However, I also used the VS Code git sidebar to visually stage, unstage and commit files. Fugitive Status This can be done with the fugitive summary (opened with :G), where you can use s to stage and cc to commit.

Git Diff

Fugitive Diff

In VS Code, clicking a file in the git sidebar opens a diff. In the fugitive summary (:G), hit dd (or use the command :Gdiffsplit from any tracked file) to open diff like the one above.

Git Blame

:G blame will show you collaborator's names next to the lines they edited.

Language Servers

Much of VS Code's allure comes from it's useful language-aware autocomplete. The Language Server Protocol allows us to recreate the same functionality in Neovim. To start, install neovim/nvim-lspconfig.

VS Code comes with some excellent Language Servers by default. Thankfully for us, we can steal them and use them in Vim. To do this, install vscode-langservers-extracted. This will give you VS Code's helpful tools for HTML, CSS, ESLint and JSON. Once you've added them to your plugins.lua, set them up in your init.vim as follows:

lua lspconfig.jsonls.setup{}
lua lspconfig.html.setup{}
lua lspconfig.cssls.setup{}
lua lspconfig.eslint.setup{}


As you can see above, errors detected by the Language Server will appear automatically. To see which language servers are active for your current buffer, you can run :LspInfo.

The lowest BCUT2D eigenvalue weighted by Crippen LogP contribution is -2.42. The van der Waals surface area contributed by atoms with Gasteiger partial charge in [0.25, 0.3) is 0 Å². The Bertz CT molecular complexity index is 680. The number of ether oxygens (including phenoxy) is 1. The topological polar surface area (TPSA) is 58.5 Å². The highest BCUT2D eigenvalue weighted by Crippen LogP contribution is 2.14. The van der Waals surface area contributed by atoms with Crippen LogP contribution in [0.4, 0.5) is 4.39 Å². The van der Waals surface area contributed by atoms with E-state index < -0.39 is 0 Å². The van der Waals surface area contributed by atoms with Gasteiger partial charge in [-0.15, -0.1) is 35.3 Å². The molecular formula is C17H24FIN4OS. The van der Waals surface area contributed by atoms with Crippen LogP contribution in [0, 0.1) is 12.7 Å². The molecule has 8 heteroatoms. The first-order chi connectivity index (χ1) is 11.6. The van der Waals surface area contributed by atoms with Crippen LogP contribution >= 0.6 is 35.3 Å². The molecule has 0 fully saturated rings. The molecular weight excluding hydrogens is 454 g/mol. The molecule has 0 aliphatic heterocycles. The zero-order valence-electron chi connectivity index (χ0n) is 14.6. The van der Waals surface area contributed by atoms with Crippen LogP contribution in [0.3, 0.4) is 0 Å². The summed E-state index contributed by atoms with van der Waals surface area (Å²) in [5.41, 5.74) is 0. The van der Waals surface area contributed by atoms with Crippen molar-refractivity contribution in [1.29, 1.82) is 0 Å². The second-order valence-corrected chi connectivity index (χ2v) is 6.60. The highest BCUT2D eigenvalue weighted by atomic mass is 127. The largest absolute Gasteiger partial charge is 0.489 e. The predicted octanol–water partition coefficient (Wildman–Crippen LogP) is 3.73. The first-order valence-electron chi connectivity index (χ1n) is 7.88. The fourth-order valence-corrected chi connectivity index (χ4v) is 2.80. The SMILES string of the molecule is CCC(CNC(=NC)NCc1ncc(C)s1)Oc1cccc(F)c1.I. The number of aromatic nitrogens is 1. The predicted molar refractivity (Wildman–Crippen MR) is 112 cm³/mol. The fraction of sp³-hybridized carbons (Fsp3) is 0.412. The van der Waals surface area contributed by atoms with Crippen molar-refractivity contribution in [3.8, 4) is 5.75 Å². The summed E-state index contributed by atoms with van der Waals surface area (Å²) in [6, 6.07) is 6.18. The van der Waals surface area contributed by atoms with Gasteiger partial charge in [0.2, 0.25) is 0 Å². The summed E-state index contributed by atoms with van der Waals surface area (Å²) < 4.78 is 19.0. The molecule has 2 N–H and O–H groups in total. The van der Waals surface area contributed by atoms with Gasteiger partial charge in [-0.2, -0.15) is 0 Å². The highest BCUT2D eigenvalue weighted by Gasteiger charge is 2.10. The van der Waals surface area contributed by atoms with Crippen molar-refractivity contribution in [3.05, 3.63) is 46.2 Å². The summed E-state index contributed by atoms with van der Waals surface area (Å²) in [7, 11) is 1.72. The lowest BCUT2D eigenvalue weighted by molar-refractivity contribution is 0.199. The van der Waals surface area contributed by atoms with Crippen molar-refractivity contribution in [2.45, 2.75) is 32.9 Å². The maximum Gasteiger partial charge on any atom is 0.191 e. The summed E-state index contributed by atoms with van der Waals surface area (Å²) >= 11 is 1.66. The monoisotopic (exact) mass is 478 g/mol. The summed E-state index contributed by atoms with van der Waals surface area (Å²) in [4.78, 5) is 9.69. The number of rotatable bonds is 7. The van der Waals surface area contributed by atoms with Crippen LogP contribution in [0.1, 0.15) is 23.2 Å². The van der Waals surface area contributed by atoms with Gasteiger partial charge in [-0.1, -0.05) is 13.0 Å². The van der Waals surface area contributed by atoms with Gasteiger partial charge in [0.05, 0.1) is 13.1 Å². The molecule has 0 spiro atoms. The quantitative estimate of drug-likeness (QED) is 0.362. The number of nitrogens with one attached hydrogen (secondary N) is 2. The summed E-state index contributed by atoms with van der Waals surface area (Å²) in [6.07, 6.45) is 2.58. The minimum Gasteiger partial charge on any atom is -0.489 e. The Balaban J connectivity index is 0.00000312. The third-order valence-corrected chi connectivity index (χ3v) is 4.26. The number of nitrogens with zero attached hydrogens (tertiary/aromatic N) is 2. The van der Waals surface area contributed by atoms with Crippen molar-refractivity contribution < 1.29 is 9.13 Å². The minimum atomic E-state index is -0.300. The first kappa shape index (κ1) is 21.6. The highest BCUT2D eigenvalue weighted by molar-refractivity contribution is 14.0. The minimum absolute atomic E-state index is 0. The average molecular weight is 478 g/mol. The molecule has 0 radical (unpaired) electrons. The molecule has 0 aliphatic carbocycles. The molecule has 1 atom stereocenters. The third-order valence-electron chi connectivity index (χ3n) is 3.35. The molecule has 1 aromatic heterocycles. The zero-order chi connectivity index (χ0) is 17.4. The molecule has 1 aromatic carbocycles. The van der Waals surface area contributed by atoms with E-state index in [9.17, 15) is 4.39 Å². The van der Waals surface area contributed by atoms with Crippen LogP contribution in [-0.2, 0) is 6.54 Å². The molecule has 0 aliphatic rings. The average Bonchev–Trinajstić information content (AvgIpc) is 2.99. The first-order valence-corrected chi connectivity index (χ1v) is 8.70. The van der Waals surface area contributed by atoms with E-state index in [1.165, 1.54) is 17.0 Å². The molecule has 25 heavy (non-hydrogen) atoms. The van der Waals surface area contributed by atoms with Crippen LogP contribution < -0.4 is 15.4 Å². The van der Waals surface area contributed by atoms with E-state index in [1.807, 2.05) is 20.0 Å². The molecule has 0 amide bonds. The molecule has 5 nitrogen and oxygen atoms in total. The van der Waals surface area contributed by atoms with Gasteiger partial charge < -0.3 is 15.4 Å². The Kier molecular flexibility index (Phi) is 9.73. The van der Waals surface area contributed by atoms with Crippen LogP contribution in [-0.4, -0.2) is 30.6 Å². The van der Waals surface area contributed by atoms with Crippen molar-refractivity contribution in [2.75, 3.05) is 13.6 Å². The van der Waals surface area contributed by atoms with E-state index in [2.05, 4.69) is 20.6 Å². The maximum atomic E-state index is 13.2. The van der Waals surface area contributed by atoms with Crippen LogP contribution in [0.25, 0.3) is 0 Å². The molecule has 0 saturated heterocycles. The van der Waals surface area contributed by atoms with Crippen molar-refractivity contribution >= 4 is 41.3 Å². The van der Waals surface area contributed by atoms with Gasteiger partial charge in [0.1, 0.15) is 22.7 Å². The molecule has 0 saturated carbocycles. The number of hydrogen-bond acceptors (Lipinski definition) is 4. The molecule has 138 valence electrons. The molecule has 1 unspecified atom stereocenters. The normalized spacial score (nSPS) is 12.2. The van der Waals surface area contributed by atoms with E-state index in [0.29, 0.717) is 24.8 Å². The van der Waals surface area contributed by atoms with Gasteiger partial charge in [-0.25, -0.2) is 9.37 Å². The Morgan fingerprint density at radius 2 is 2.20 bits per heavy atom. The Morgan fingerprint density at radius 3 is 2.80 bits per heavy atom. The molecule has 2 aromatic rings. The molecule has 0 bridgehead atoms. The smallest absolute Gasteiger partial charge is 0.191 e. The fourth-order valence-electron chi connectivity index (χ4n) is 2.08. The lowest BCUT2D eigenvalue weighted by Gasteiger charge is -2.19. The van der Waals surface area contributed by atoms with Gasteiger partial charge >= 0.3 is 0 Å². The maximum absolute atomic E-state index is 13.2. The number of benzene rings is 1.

Type Detection

Type Hints on Hover

Hovering over an expression to find its type is a very useful feature of VS Code. To recreate this in Vim, we must first install the TypeScript Language Server. Now, with your cursor over an expression, running lua vim.lsp.buf.hover() will open a window like the one shown above with typing information.

It's, of course, personal preference, but I like to rebind this functionality to the K key (which doesn't stray too far from it's traditional meaning in Vim). This can be achieved with the snippet below.

nnoremap K <cmd>lua vim.lsp.buf.hover()<cr>



For minimal autocomplete functionality without any extra plugins, you can set the following in your init.vim.

set omnifunc=v:lua.vim.lsp.omnifunc

This allows you to press CTRL-X CTRL-O in insert mode to bring up a window like the one above.

Linting (on save)

Running lua vim.lsp.buf.formatting_sync() will format the current buffer using a supported language server. To run this on save, simply add the following command to your init.vim.

autocmd BufWritePre * lua vim.lsp.buf.formatting_sync()


Many JavaScript projects use ESLint - thankfully the extracted language servers we installed before gives us support for this. I use the following snippet to skip the typescript language server I have installed and instead use the ESLint one on save.